I'm just a 'Plain Jane' from Pennsylvania…

Q: I’m just a ‘Plain Jane’ from Pennsylvania. I’ve never felt beautiful and confident about myself. There was a time in my life when I was very pretty and fit… but I was still self conscious. Now I’m overweight and feel even more depressed about my weight. You are beautiful, confident, and appear to have a great heart. Can you give my some insight or suggestions on what to do? I’ve heard all the cliche “find motivation” “believe in your beauty” comments… I’m looking for solid advice. Thanks.

Hi there! First of all, thank you so much for reading my blog and taking the time to write in. It means the world to me that people actually care to write me.

I wanted to address your particular email because I wanted you to know, you are not the only one that feels like that. I hear so many girls use the exact same words you did and its heartbreaking. I’m not an expert on the matter so take my words with a grain of salt and keep in mind that they are just my thoughts and I could absolutely be completely wrong.

I guess my first question I would ask is how did you become overweight? was it a certain life event? genes? a gradual occurrence?

Then I would ask you to work through why you were still insecure when you felt you were at your best? But honestly, some of the most beautiful women I’ve ever met, legit supermodels, are the most insecure. I have my own theory why this is a common occurrence with “beautiful women” but I don’t want to get off the topic at hand. My honest advice for you would be to talk to a few different people:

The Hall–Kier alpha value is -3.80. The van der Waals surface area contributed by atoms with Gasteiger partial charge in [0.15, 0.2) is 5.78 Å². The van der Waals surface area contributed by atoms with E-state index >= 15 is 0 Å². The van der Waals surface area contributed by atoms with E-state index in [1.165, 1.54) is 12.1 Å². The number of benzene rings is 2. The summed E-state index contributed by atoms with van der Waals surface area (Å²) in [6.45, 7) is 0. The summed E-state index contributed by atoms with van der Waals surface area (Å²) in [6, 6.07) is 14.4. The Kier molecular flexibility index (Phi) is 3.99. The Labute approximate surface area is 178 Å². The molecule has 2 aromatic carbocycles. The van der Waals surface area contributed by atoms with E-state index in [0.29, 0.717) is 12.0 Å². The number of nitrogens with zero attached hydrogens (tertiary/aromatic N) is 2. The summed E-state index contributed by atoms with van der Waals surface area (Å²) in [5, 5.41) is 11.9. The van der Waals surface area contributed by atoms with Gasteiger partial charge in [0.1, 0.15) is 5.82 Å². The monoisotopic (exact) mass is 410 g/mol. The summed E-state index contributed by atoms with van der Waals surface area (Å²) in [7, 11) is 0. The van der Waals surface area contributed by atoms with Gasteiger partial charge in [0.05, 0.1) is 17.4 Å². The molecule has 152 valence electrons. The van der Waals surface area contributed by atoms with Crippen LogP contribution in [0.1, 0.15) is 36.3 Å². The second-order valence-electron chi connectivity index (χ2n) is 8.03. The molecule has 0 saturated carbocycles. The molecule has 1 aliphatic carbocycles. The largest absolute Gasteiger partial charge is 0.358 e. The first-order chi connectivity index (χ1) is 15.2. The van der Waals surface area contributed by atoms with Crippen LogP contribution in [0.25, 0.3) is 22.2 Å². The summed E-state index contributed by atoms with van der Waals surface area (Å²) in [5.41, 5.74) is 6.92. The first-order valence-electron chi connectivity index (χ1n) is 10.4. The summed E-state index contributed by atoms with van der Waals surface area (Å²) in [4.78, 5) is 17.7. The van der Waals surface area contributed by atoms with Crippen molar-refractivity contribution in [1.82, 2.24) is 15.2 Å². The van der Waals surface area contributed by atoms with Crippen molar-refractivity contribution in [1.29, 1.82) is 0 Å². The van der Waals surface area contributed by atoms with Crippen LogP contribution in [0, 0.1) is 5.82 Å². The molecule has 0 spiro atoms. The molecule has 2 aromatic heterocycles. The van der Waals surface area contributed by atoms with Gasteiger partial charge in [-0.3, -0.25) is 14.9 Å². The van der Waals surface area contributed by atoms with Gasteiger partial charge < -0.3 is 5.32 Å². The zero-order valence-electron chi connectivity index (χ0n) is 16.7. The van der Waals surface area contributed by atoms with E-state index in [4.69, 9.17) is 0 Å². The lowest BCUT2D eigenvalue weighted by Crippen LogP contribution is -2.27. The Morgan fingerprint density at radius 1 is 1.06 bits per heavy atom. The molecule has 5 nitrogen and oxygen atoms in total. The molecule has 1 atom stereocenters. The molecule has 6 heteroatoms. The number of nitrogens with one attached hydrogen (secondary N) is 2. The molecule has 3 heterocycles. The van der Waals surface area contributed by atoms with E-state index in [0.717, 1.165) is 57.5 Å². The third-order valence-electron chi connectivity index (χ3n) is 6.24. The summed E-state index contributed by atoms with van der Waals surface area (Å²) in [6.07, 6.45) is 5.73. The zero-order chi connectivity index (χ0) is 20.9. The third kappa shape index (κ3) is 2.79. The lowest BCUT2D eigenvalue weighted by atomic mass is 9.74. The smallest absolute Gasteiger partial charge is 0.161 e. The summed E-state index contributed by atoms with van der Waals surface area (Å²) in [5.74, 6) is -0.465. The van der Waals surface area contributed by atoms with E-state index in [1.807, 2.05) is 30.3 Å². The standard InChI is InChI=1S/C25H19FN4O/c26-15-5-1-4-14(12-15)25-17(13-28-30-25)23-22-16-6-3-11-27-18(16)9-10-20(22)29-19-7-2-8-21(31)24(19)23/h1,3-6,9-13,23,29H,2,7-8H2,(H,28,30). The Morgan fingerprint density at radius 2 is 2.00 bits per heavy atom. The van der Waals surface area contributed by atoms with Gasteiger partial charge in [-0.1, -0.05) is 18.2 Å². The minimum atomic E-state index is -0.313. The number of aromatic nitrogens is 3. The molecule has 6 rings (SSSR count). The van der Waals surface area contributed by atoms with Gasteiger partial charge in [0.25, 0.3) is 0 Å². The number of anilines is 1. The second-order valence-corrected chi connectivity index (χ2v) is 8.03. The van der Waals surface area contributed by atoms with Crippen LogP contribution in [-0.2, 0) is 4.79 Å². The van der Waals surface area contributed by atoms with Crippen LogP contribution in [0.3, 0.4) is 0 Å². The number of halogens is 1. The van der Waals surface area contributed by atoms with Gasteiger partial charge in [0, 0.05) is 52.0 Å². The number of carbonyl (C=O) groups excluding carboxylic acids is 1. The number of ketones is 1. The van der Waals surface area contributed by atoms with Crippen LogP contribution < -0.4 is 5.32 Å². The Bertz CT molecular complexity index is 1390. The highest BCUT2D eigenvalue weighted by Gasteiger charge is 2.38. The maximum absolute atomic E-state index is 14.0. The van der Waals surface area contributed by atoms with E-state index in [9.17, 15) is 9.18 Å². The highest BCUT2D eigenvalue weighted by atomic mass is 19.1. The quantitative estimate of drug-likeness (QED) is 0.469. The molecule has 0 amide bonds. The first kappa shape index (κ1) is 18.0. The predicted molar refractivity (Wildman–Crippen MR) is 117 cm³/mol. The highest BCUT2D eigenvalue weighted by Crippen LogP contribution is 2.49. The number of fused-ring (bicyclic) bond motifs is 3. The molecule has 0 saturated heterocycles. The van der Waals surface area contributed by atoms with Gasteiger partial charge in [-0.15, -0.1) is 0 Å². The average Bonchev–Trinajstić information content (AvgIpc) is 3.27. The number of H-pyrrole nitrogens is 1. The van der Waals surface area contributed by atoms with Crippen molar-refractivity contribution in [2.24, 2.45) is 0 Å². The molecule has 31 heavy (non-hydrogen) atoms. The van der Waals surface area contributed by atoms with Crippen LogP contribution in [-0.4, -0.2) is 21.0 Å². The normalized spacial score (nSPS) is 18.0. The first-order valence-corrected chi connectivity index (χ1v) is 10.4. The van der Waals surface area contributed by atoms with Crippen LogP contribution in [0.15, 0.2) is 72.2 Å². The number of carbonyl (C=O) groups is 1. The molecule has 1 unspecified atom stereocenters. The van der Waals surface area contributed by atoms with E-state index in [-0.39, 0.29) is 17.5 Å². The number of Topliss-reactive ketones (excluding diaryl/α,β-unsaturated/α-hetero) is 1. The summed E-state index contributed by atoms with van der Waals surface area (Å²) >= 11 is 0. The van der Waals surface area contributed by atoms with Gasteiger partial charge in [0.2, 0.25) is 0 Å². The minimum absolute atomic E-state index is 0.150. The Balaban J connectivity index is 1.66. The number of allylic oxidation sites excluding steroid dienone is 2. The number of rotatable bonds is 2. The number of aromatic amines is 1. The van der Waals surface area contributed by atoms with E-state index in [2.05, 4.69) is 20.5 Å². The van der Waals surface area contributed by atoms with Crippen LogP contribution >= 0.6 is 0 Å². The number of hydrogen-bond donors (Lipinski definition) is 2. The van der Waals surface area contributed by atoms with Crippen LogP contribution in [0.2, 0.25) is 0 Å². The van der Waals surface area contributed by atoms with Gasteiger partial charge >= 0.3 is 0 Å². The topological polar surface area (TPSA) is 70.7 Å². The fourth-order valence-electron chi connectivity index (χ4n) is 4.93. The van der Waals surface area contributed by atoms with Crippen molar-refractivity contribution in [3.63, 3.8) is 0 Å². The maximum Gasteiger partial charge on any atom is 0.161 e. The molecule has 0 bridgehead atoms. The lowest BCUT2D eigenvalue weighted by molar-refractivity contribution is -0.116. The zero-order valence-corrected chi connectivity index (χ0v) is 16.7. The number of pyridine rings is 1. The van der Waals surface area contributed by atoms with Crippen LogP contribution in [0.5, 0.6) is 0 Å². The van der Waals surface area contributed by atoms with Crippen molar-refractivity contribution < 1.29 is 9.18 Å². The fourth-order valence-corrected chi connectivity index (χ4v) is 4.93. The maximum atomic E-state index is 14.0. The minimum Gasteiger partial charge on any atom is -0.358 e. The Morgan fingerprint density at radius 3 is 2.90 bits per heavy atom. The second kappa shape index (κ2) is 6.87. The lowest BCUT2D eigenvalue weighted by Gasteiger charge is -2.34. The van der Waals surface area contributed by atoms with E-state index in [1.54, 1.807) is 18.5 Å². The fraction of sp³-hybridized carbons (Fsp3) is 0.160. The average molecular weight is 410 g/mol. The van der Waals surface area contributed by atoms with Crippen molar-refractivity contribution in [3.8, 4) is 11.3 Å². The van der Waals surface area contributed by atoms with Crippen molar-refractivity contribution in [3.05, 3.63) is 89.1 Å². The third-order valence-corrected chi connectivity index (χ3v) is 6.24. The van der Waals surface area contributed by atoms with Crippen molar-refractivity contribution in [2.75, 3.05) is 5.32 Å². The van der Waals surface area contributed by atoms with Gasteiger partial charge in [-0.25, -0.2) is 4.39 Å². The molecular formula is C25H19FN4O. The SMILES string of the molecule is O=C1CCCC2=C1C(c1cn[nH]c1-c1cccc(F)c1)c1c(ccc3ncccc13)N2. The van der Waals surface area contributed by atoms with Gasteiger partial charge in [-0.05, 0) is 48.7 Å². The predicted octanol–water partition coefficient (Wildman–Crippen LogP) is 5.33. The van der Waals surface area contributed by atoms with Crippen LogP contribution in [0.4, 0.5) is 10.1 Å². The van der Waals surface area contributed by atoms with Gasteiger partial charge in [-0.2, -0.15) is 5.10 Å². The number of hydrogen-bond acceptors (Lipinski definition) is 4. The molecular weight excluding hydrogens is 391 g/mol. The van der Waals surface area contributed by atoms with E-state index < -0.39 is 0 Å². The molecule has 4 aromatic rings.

1. A nutritionist to help guide you in the right direction of what you should be eating, how much and how often. I recently sent my mom to a nutritionist and she’s lost 14 pounds in two weeks. AND, they are usually covered by insurance.

2. A trainer to show you some exercises that work great for your body. I understand that some people cannot afford a trainer but most gyms offer one free training session so you can get an idea of what you need to be doing and not wasting time and energy and seeing no results.

3. A therapist. Honestly, therapists are great at helping you work through barriers and especially when it comes to loving yourself in a healthy way.

Now like you said, I can tell you “believe in yourself” and “accept who you are” but NO. If you don’t like something, you have the power to change it. So write down what is holding you back from making the necessary changes and if you have obstacles, come up with solutions. Sometimes we are our own worst enemy, and we end up in this never ending pity party for ourselves and I am just as guilty of this as anyone else. All that does is push people away. I’ve experienced that and its no fun because you can go even lower once friends start to distance themselves or you can pull yourself together and be stronger and make changes.

And don’t call yourself a “plain jane.” Im sure there is something unique about you that people don’t know. That sets you apart. Bring that side of you out more. Hang with people that don’t think your a “plain jane” and that build you up. Start cutting negative things out of your life that make you sad. Just make changes. If you don’t like something, find a way to change it. That is honestly the best advice I could probably give anyone. The best part of being an adult is having complete control of your life and your experiences. So take control. Don’t sit at home and wallow. Stay busy and stay active and you’ll see your mood improve.

Hope this helps.

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